Newspaper article Coffs Coast Advocate (Coffs Harbour, Australia)

From the Mouths of the Hungry

Newspaper article Coffs Coast Advocate (Coffs Harbour, Australia)

From the Mouths of the Hungry

Article excerpt

ON Monday Ugandan farmer and mother of 11, Polly Apio, will be inviting everyone into a world far removed from what we experience.

Ms Apio is in Australia on a speaking tour, organised by Action Aid, to raise awareness about the reality of hunger as it is experienced around the world, especially in Africa, and especially by women.

There is a common misconception that hunger in today's world is the result of a lack of food. It seems logical enough, and our political leaders promote it widely.

For example, Trade Minister Craig Emerson travelled to Paris this week to attend the meeting of G20 Agriculture Ministers to discuss food price volatility, and come up with an action plan to address it. His message was that a[approximately]the single most powerful means of dealing with the food security problem is through agricultural trade liberalisation'. In other words, other countries lower trade barriers to Australian products, creating incentives for our farmers and growers to increase production. We help feed the world, and we get new markets and earnings into the bargain. Simple.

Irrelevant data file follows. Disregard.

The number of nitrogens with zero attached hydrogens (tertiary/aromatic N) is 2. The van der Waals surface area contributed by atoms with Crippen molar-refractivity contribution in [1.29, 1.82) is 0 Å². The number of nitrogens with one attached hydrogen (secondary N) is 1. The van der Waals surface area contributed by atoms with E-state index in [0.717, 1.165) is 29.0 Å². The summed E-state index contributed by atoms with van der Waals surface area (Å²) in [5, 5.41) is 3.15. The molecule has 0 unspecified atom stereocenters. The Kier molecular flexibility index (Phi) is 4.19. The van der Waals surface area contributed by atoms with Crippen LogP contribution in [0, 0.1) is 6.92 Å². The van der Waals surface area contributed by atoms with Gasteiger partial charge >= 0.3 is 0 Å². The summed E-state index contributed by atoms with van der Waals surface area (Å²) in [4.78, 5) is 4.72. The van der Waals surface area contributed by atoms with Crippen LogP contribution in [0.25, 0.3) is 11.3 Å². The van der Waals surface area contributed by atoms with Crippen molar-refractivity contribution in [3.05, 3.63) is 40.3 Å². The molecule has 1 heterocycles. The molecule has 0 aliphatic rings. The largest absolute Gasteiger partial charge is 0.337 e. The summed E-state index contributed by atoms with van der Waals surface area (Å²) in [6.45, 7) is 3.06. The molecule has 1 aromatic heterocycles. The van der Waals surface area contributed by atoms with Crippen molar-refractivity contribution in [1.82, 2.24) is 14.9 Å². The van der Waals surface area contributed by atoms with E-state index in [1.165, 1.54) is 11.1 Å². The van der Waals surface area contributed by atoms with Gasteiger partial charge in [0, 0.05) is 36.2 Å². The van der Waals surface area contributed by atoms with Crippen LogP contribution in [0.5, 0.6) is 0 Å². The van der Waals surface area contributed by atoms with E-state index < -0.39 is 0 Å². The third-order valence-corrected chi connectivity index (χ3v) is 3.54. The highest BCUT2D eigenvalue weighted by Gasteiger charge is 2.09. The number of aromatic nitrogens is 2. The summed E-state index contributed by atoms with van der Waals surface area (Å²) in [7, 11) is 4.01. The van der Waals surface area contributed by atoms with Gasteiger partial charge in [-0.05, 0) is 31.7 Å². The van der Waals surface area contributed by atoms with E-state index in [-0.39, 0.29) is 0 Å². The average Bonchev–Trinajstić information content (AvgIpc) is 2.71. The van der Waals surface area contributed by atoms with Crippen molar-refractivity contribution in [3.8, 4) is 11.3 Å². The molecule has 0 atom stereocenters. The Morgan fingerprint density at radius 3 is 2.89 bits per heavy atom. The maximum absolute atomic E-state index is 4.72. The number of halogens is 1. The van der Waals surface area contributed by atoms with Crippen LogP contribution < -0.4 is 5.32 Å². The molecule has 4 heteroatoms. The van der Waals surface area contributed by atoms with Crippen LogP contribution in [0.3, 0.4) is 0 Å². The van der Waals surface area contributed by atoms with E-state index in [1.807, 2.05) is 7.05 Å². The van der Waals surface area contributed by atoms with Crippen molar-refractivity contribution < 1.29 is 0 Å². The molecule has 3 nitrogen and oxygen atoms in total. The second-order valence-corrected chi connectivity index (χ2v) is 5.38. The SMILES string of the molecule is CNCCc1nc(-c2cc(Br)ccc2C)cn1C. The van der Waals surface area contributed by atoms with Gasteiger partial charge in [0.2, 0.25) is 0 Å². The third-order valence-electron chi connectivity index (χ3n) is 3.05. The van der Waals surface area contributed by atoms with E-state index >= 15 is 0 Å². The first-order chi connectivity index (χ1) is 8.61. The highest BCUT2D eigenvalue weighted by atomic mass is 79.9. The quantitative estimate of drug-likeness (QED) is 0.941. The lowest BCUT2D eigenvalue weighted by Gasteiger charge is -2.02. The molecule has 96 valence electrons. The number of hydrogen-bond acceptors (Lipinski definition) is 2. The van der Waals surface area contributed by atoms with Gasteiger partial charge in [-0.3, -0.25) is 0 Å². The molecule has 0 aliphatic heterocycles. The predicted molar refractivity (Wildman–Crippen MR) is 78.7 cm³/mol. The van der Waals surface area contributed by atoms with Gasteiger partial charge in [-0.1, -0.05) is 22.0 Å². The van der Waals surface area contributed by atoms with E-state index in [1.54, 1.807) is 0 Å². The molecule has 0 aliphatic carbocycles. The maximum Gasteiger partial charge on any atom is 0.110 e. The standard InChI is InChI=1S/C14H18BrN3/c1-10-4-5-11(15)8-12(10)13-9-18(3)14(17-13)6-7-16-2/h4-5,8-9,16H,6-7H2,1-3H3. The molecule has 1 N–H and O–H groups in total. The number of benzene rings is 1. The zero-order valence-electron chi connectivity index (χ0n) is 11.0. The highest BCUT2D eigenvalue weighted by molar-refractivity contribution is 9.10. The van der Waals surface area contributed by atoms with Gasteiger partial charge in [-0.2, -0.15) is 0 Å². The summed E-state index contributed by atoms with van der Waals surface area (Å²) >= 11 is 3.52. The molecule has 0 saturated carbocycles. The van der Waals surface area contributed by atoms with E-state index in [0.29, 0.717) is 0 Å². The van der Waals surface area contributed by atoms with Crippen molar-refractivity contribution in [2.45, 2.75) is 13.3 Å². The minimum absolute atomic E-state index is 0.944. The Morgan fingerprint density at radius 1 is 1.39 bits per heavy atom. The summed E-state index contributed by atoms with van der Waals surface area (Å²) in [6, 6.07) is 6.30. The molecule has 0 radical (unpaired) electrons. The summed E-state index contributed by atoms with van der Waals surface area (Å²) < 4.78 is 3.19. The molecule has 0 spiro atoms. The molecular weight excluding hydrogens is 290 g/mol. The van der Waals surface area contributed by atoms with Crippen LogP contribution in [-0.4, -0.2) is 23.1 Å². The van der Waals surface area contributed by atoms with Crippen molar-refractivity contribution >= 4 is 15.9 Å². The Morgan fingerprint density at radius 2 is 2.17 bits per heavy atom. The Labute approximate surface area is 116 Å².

The trouble is, this recipe a this ideology a has been promoted and tried for nearly three decades. It hasn't worked, at least as regards the alleged objectives of combating food insecurity and providing decent livelihoods for farmers.

Since 1980, the numbers of malnourished people worldwide have more than doubled, food price volatility has become endemic as speculators have poured into commodity futures markets, and the terms of trade for most farmers worldwide a Australians included a have steadily worsened.

In any competitive system there are always winners and losers; only in this case, we have well over a billion losers, and a tiny handful of big winners.

Among them is the leading grain processing and meat-packing corporation, Cargill. Cargill's sales have more than doubled since 2000, while its profits have risen 500% to $US2.6- billion in 2010; and that figure is a hefty fall from the $US3.95 billion it earned in 2008, at the height of the last round of extreme food price volatility.

So far this year its profits are up nearly 50% on the 2010 figure, once again taking advantage of the sharp rises in commodity prices. …

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